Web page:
Media's 'Blue Wave' Morphs Into a 'Diverse' Congress

ANALYSIS
Media's 'Blue Wave' Morphs Into a 'Diverse' Congress
AP Photo/J. Scott Applewhite
Media's 'Blue Wave' Morphs Into a 'Diverse' Congress
AP Photo/J. Scott Applewhite
X
Story Stream
recent articles

As the new Congress was sworn in Thursday, it was remarkable that the phrase “blue wave,” so ubiquitous just two months ago, received nary a mention. It appears even the media have finally accepted that the election results did not amount to the sweeping power transition they predicted. What is the media’s new term du jour and how much are they framing the new Congress as a battle against Trump? 

The timeline below shows the average percentage of airtime (as measured in 15-second intervals) on CNN, MSNBC and Fox News, from November 1, 2017 to present that mentioned “blue wave” (using data from the GDELT Project’s processing of the Internet Archive’s Television News Archive). 

The phrase “blue wave” appears to have come into being with the November 2017 off-year election as media outlets breathlessly described Democratic wins as signaling an approaching wave that would sweep Republicans out of office in the 2018 midterms. Coverage built steadily over the past year in the lead-up to an election that many outlets were predicting would result in an utter wipeout for the president’s party. Yet, when Democrats managed to achieve only modest gains, the term appears to have quickly faded away. Only MSNBC tried to keep the idea alive, with year-end pieces describing “a blue wave that crashed over the capital as Democrats took over.”  

Interestingly, Fox News used the term the most overall, 22 percent more than MSNBC and more than twice as often as CNN. 

The trend is even clearer in online news coverage. The timeline below shows the percentage of coverage in the 65 languages monitored by the GDELT Project since November 1, 2017 that mentioned “blue wave.” Two weeks after last year’s elections the phrase had largely faded from use globally.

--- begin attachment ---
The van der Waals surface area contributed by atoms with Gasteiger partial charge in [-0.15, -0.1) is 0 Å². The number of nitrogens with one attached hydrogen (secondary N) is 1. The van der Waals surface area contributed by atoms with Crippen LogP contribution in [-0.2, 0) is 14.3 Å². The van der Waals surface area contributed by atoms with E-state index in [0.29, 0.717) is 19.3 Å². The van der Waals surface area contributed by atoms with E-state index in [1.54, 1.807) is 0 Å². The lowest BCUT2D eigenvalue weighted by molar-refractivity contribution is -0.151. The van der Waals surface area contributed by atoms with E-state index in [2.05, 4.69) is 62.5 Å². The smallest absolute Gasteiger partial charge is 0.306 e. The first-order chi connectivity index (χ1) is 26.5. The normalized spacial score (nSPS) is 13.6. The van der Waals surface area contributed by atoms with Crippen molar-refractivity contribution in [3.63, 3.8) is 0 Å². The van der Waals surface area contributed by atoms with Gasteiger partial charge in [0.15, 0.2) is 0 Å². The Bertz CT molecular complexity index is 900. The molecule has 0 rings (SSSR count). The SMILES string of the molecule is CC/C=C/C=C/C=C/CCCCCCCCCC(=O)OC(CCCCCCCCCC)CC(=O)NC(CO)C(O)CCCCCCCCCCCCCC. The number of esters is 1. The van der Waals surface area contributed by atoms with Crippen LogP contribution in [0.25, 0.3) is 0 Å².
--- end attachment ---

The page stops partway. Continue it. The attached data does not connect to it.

If the vaunted “blue wave” is dead, what is the new term that the media are using to describe the Democratic transition in the House? The two words that appeared everywhere in Thursday’s coverage of the incoming congressional class were “diverse” and “diversity.” The timeline below plots global online news mentions of “blue wave” against “Congress AND (diverse OR diversity).” It seems “diversity” is the new “blue wave” but even this new term, which received so much attention on Thursday, began fading within 24 hours. 

Looking specifically at the House, how much coverage of it has mentioned President Trump? Over the same November 1, 2017-to-present time period (and caveating that 2018 covers two months and 2019 represents just 3 ½ days of coverage), there has been a steady year-over-year increase in the percentage of House coverage that also mentioned Trump. The 2019 House in particular is being positioned as the House Against Trump. 

Putting this all together, the media seems to have accepted that the anticipated “blue wave” didn’t crash across the country. In its place, “diversity” has become the new favored term, but even it is already fading. When it comes to Trump, the House is no longer an independent body in the eyes of many in the media -- it is merely a foil for an ever-present president.

RealClear Media Fellow Kalev Leetaru is a senior fellow at the George Washington University Center for Cyber & Homeland Security. His past roles include fellow in residence at Georgetown University’s Edmund A. Walsh School of Foreign Service and member of the World Economic Forum’s Global Agenda Council on the Future of Government.



Comment
Show comments Hide Comments